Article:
The House and Senate approved a $50 million annual cap on film incentives. Lawmakers may be pushing their luck, though. Martinez promised to veto any cap larger than $45 million.
Reuters estimates that we’ve spent, on average, about $65 million each year. Scott Darnell, spokesperson for Gov. Martinez, says this could save about $23 million annually and help prevent the gouging of public education. New Mexico is among 20 states that put up this much (or more) to bring film to their regions. (MD)
Gov. Bill Richardson repealed the death penalty in New Mexico in 2009. The new guv wants to reinstate it. In her corner is Rep. Dennis Kintigh (R-Roswell), who sponsored legislation that would have put the question of reinstatement to voters. But it was tabled in the House Consumer & Public Affairs Committee, which is chaired by Rep. Gail Chasey (D-Albuquerque). Chasey is a vocal opponent of the death penalty, having introduced the bill that repealed it two years ago [“The End of the Death Penalty?,” Jan. 29 - Feb. 4, 2009]. (CC)
With broad support, a measure passed the Legislature that would decrease the penalty for a server who unwittingly sells alcohol to a minor—the first time. Under the law today, licensed servers face a fourth-degree felony and a max of 18 months in jail or a $5,000 fine. The legislation sponsored by Rep. Antonio “Moe” Maestas (D-Albuquerque), reduces that to a petty misdemeanor with a max of six months in jail and a potential $500 fine.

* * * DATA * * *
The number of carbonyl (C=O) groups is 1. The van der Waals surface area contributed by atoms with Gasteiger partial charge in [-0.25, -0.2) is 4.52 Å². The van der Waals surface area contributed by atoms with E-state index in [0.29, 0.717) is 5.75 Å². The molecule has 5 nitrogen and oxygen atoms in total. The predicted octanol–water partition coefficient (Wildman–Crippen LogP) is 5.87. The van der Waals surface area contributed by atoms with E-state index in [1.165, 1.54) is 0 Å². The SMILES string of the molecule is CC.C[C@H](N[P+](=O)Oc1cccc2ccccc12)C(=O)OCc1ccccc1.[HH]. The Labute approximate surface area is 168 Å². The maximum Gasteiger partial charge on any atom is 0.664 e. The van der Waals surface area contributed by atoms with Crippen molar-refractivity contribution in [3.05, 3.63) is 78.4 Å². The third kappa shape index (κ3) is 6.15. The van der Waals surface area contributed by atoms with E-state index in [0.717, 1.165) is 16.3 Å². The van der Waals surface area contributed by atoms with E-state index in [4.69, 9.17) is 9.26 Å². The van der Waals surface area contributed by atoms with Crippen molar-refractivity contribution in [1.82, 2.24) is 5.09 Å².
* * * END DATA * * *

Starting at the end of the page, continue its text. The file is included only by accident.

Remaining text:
"We must always make sure that the penalty is in line with the offense. Servers and bartenders should not have to worry about picking up a felony when they go to work," Maestas says in a news release. (MD)
A host of bills relating to abortion flew into the Legislature this year. Sen. William Sharer (R-Farmington) was the primary pusher. He sponsored one bill that would prohibit late-term abortions (it was tabled). He also brought forth another that prohibits abortions after 20 weeks—based on the assumption that by that time, fetuses are able to feel pain. It never escaped committee, and neither did an identical one sponsored by Rep. Dennis J. Roch (R-Texico). Sharer also put up a third measure prohibiting abortion clinic staff from “intentionally and repeatedly” contacting patients against their wishes (also tabled).
But the blitz didn’t stop there. Rep. Alonzo Baldonado (R-Los Lunas) introduced a measure that would have required parental notification when underage daughters request abortions, with a few exceptions.
Lastly, Rep. Conrad James (R-Albuquerque) sought to prevent school-based health clinics from giving advice related to reproductive health—namely, anything to do with contraception, abortion, sexually transmitted infections, or reproductive processes and functions.
Both failed in committee.
Despite all attempts, the laws surrounding abortion in New Mexico remain unchanged. (CC)